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Record level of women elected in Maine amid liberal spending

December 3, 2018

In this photo taken Thursday, Nov. 29, 2018, House Speaker Sara Gideon, D-Freeport, poses in the House Chamber at the State House. Maine voters sent a record number of women to the Legislature on Election Day as liberal spending boosting female candidates helped Democrats sweep into control of the Statehouse. (AP Photo/Robert F. Bukaty)

AUGUSTA, Maine (AP) — Maine voters sent a record number of women to the Legislature on Election Day as liberal spending boosting female candidates helped Democrats sweep into control of the Statehouse.

A total of 72 female lawmakers will soon be sworn in to the Legislature now dominated by Democrats, including 12 in the Senate and a record-breaking 60 women in the House, according to election results collected by The Associated Press.

The record held by women serving in the Statehouse was 64 in 2017.

Maine has long ranked among the top states in the nation for its share of female legislators. The state’s election results follow a national trend of women who sought and won races for Congress and state seats.

Over 2,000 women will serve nationwide in legislatures in 2019, according to the Center for American Women and Politics.

But Maine’s Election Day results represent a successful push by liberals backed by out-of-state donors to elect Democratic women and take control over the Statehouse, which awaits potential fights over sick leave in 2019 and political redistricting in 2021.

“As a working mom, I have issues that are important to me that I want to bring to the table, including funding for early childhood development programs,” said Democratic Rep.-elect Genevieve McDonald, a commercial fishing boat captain with 7-month old twins. She ran her rural campaign for $1,000 without help from any independent or outside groups.

The percentage of women serving in the Legislature is set to jump to about 39 percent next year from nearly 34 percent this year.

Women lawmakers will be serving alongside Maine’s first female governor and current Attorney General Janet Mills, whose win polls suggest was bolstered by women frustrated with President Donald Trump.

“We saw this as a growing wave coming out of 2016, women feel very highly motivated to run, to be a part of government,” said Democratic House Speaker Sara Gideon.

Maine liberal groups reported spending $2 million to help fund all Democratic legislative campaigns this year, according to an AP analysis of state campaign finance reports. Such efforts received backing from North Carolina-based not-of-profit State Victory Action and the Democratic Legislative Campaign Committee, two national liberal groups whose biggest donors include unions and former MaineToday Media owner, Donald Sussman.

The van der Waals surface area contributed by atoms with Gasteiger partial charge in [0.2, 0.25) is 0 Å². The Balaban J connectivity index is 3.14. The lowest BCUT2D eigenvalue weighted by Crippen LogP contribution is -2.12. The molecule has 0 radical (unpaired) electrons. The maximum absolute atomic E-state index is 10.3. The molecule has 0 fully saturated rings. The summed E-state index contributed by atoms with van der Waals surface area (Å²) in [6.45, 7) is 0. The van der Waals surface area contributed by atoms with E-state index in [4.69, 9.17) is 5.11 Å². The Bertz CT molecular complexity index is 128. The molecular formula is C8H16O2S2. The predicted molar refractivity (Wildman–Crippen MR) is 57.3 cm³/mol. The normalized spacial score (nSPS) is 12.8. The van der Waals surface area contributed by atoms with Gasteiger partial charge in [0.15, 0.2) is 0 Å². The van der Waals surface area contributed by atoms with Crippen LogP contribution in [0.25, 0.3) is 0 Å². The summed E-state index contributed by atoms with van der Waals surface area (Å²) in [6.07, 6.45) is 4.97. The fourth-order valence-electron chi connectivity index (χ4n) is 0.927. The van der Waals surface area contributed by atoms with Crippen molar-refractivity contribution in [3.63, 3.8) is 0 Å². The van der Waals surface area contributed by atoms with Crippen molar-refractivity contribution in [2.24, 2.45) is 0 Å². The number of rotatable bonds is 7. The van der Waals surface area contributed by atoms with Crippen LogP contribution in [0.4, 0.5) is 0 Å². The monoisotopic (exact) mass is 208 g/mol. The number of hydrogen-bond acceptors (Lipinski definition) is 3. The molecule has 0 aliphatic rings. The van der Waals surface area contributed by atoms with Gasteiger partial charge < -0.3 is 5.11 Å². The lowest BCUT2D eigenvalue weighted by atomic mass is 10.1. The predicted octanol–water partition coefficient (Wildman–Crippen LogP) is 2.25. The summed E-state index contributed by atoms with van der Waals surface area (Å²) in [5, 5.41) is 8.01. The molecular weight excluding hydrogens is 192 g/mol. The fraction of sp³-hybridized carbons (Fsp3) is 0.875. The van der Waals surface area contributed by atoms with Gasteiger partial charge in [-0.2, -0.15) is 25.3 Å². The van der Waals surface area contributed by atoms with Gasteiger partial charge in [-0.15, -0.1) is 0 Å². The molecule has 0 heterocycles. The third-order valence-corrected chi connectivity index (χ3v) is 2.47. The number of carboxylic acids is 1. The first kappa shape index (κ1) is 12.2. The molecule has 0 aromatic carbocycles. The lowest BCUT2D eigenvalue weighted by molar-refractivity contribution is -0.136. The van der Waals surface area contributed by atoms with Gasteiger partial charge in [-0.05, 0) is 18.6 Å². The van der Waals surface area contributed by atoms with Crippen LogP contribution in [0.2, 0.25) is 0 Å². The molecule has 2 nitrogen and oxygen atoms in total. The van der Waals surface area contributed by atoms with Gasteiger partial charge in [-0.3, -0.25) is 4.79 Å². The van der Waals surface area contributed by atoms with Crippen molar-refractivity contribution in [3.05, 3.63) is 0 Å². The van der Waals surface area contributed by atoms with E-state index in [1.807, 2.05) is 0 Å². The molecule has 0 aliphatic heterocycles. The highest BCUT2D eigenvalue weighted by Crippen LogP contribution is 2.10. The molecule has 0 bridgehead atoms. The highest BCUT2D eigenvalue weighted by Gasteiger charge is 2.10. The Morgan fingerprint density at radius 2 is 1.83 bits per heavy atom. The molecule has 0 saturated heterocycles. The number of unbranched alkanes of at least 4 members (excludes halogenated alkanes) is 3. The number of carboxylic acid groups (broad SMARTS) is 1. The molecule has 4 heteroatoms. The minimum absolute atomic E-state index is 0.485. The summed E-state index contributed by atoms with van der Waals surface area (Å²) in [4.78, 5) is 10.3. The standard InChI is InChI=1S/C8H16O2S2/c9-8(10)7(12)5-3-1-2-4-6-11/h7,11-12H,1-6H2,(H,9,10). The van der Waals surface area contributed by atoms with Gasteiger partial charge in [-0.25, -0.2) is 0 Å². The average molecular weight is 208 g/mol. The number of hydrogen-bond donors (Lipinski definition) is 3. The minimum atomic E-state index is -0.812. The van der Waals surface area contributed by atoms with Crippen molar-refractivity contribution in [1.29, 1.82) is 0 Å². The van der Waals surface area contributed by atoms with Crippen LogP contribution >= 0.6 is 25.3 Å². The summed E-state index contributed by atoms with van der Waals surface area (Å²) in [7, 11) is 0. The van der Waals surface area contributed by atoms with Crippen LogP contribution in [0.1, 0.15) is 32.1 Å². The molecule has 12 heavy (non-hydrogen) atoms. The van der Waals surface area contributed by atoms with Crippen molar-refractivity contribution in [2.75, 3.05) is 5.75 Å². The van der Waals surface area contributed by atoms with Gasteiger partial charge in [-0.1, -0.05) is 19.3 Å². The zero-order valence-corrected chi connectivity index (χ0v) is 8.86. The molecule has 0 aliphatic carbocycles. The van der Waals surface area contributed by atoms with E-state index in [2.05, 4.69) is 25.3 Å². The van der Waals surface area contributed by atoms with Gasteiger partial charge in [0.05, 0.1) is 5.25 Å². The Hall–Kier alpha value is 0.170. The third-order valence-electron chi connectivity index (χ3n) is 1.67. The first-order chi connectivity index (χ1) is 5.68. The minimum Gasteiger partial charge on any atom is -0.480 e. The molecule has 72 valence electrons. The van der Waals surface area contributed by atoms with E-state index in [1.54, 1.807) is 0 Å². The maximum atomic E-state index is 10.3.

Women elected to the Maine Legislature benefited from about $667,000 in outside spending by liberal groups. The money spent on Democratic campaigns was about four times more than Republican groups spent on those races.

Of the 134 women that ran for Maine Legislature this year, 90 were Democrats, according to the Center for American Women and Politics, located at the Eagleton Institute of Politics at Rutgers University.

“If the party is pumping money into the state and the women are on the Democratic side, that’s going to benefit these Democratic women,” said Debbie Walsh, the center’s director.

Maine’s term limits law and gender gap likely encourages more women to run in Maine, according to University of New England politics professor Brian Duff.

“A good year for Democrats is more likely going to be a good year for women candidates,” he said.

Gideon credits efforts within the Democratic caucus and through training program Emerge Maine to recruit women. Women will make up a historic 54 percent of House Democrats.

“There still has to be a real purpose on our part to go out into communities and ask women to run, and help them understand how they could get over barriers that seemingly exist,” Gideon said.

Eleven women House Republicans will serve in 2019, compared to 19 when outgoing GOP Gov. Paul LePage took office in 2011. Representative Kathleen Dillingham has been tapped as minority leader.

Maine GOP Chair Demi Kouzounas criticized the influence of out-of-state Democratic donors but said recruitment was a challenge in a tight and costly election year. She said she’s not sure what’s to blame for the drop in House Republican women: gender, politics or lack of enthusiasm from women who aren’t Republican or Democrat in the traditionally independent-leaning state.

“For all the talk of women in politics, you still look at a letter, if there’s a D or R next to the name,” Kouzounas said.

Other conservatives say younger women need to pitch in with recruiting and campaigning for Republican women.

“All the groups I’ve taken part in are led by older women,” said Janet Plausse, vice-president of the Maine Federation of Republican Women.

Besides the normal pressures of running a campaign, female candidates face safety concerns while on the trail. Republican Rep.-elect Amy Bradstreet Ara said she “never really truly felt threatened,” but resorted going door-to-door with a chaperone waiting in the car.

“That’s the real world that we live in,” she said.

Gideon, a mom of three kids who pushed to open the first-ever nursing mothers’ room at the Statehouse this year, said it can feel harder for women to juggle political careers. “It requires a re-balancing of responsibilities at home that is completely achievable but that people need to be able to see and understand they can do,” Gideon said.

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